Natural England awards grant to provide Building Blocks for a healthy moorland

Posted: 30.07.19

Moors for the Future Partnership, of which Pennine Prospects is a member, has received a boost to its work to restore the moorlands of the South Pennines, including the Peak District National Park.

It has been awarded a Water Environment Grant (WEG) of nearly £2 million by Natural England for its project: Building Blocks – Next Steps in Gully Blocking. The 24-month project will allow the Partnership to improve biodiversity, and reduce water colouration – work which will inform the Partnership’s moorland restoration work into the future. The project is part-funded by the European Agricultural Fund for Rural Development.

The South Pennine Moors Special Area of Conservation (SAC) and Special Protection Area (SPA) includes the major moorland of the South Pennines from Ilkley in the North to Leek and Matlock in the South. It includes extensive areas of moorland, including blanket bog, home to a wide variety of wildlife.

Peatlands are the largest natural terrestrial carbon store, and damaged peatlands are a major source of greenhouse gas emissions. Their restoration is an essential weapon in the battle against climate change, alongside other campaigns such as the replanting of trees.

However, 200 years of historic air pollution from the industrial revolution and wild fires have led to this area being degraded on a massive scale. The vegetation on the moors has been stripped away, exposing bare peat, which is easily eroded, releasing carbon back into the atmosphere. This increases the risk of wildfire, and making floods more likely downstream.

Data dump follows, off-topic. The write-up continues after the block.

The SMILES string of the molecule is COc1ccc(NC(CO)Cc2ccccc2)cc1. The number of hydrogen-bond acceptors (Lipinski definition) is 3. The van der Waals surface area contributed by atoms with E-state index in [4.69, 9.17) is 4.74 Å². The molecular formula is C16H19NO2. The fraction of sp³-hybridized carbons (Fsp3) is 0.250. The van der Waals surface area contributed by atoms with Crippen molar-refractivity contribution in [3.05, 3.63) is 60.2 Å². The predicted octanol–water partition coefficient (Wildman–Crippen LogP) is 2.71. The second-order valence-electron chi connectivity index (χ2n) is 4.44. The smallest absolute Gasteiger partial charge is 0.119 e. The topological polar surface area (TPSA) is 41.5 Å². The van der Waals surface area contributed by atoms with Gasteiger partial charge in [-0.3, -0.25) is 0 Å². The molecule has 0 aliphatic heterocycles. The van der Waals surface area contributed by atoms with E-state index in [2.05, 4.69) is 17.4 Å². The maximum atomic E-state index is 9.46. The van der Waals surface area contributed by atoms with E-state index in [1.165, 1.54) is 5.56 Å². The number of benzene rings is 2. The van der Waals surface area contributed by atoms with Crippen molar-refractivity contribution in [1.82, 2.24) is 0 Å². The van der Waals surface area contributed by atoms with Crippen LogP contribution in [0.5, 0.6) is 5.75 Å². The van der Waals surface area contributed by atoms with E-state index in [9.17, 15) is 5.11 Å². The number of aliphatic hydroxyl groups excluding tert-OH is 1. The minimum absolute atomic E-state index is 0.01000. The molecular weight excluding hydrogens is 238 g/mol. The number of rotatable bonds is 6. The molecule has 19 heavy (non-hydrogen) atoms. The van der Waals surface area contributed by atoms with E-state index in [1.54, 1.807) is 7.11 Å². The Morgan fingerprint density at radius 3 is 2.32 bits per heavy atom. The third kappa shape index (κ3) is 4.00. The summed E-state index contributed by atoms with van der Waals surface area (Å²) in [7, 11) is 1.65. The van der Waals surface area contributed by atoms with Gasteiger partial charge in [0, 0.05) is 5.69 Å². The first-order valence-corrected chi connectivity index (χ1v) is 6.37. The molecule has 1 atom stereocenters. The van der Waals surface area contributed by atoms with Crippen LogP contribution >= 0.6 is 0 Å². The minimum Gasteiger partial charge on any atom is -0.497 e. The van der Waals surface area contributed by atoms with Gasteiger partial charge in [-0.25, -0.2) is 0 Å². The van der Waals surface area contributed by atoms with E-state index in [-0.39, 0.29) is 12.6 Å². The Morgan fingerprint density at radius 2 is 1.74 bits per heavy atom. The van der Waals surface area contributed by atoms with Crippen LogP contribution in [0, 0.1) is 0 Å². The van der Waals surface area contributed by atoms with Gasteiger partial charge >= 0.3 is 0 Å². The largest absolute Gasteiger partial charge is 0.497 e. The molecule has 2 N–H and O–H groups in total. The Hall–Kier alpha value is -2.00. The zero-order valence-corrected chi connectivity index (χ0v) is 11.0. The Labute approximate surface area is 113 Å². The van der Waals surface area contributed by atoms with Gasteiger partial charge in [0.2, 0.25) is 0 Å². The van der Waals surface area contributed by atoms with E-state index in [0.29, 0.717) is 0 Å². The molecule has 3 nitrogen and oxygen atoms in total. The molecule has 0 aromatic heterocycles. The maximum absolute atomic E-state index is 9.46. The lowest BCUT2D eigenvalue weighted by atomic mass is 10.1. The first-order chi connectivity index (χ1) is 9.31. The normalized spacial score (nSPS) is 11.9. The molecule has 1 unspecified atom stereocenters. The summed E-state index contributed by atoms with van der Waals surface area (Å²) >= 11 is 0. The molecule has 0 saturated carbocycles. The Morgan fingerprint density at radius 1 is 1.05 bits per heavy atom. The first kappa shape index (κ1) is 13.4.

Bare peat is also washed downstream into reservoirs, which, as it contains heavy metals deposited by centuries of pollution, is costly for water companies to clean.

Since 2003, projects undertaken by Moors for the Future Partnership have installed over 30,500 mini-dams, to slow water run-off, and form natural flood management. They also plant sphagnum moss and other natural moorland plants to stabilise the bare peat.

Under the Building Blocks project, over the next two years the Partnership will construct a further 7800 mini-dams; and plant 400 hectares of sphagnum.

However, the project will not stop there. The work done under the Building Blocks project will enable the Partnership to map a further 100,000 gullies that need their attention, allowing them to create a list of areas to prioritise in their work for many years to come.

The Building Blocks project will further enhance a collaborative partnership working well both within designated and non-designated landscapes, ensuring resources are secured for the most sensitive landscapes.